Spending the better part of a week in New Mexico and Colorado chasing rainbow and brown trout on the flyrod. Great conditions with clear water and lots of activity. Trout are eating the usual suspects like prince nymphs, royal wulffs and grasshopper patterns. The nights are cool down into the 50s and a welcome respite from the Charleston heat. Don’t want to come home.
We left a little later than usual on Sunday morning to start with water at slack high tide. Sure enough the bonnetheads were thick and hungry for blue crab. Time and time again the rods would snap over with sharks feeding in 30ft. of water. Renee is pictured here holding one of the bigger sharks of the day. Kevin gave her a little help at the end to qualify for the assist!
Heavy winds pushed us into the creeks. Fortunately, the Alphin clan is always up for chasing “the strike” wherever it may be. Started pitching chunks of blue crab into deep holes around docks. Redfish hit so hard and heavy that light tackle gear was of no use. Switched over to shark rods and turned the drag down so tight we could barely pull line out with our hands. Everyone had a big redfish by the end of the day but Hunter set the bar with a 33″ beauty!
Could there be a better time of year to be fishing? Anglers have many different species to target and many different ways to fish for them! There’s just no way you won’t find something exciting to do on the water. As it becomes progressively hotter, anglers will increasingly want to fish early before the heat of the day arrives.
For redfish, we’ve been focused on docks where reds become concentrated as the water drains out around them. Using a carolina rig, we’ve been fishing with cracked blue crab, mullet and menhaden. Try using size 3/0 circle hooks and putting the rod down in the holder. When a redfish strikes, wait until the drag starts to scream and you will have a solid hookup for sure.
Not much has changed when focusing on trout. The popping cork remains the way to go. Fish these corks over shell rakes, in front of creek mouths and along grassy banks. Look for places trout can sit and ambush prey. Live shrimp and mud minnows are choice baits. With so many small bluefish and bait stealers in the water, we have been using almost exclusively minnows.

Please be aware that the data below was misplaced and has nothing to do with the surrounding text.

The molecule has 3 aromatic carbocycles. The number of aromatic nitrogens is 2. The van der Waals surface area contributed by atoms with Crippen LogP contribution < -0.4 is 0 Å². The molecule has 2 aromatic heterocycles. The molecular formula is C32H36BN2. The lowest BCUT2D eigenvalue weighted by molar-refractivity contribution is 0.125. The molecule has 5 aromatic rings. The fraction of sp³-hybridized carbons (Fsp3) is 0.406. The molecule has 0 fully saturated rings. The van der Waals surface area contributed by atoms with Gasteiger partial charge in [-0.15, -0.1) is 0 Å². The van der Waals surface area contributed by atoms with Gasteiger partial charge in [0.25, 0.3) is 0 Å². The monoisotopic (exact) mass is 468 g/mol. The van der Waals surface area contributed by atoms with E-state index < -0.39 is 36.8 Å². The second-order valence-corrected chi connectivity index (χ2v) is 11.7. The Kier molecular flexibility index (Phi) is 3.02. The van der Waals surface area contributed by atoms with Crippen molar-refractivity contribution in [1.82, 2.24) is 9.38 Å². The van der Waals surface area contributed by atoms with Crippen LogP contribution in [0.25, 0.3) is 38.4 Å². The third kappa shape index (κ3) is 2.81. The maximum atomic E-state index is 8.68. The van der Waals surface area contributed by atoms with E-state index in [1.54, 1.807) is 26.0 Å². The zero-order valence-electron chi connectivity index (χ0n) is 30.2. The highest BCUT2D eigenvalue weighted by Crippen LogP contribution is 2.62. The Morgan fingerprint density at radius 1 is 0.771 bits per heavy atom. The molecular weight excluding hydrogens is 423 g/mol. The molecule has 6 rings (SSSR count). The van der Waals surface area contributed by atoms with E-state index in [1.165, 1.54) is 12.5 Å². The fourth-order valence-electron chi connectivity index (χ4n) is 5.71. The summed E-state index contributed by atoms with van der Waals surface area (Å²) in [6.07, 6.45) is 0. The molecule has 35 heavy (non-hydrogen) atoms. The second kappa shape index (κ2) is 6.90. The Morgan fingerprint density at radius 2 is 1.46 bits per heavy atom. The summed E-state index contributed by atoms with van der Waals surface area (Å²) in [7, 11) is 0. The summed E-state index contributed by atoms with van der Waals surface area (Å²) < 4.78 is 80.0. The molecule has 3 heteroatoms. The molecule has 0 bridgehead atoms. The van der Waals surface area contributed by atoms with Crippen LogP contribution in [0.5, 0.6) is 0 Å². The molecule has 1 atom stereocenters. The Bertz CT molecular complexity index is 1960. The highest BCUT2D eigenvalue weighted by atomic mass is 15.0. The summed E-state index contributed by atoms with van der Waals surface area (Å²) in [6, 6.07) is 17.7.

Sharks are pervasive in our waters and best of all eager eaters. The Bonnethead bite continues to become stronger. You can use the same carolina rigs mentioned above for these creatures. Cracked blue crab and shrimp are great for bait but if you can put out chunks of fresh cut ladyfish, you’ll really be in business. Look to fish drop-offs where there is a sharp change in water depth. Don’t forget this is a great way to introduce younger fishermen to the sport.
While fly fishing, we’ve been seeing excellent tailing action from redfish in the grass. This hasn’t been just an evening tailing tide phenomenon either. There have been plenty of sightings during morning high tides as well. Spoon flies with a good weed guard have been the way to go. There have been some real heart pounding moments watching redfish follow our fly and the ensuing explosive strikes!
See you on the water!
Capt. Geoff Bennett operates Charleston Charter Fishing providing light tackle and fly fishing charters. Clients choose from a full menu of fly rods, artificial and live bait fishing options with charters tailored to their desires. USCG licensed and insured, Capt. Bennett is committed to providing a safe and enjoyable charter to anglers of all skill levels and ages. For more information, call Capt. Bennett at 843-324-3332, visit his website at www.charlestoncharterfishing.com or email him at firstname.lastname@example.org.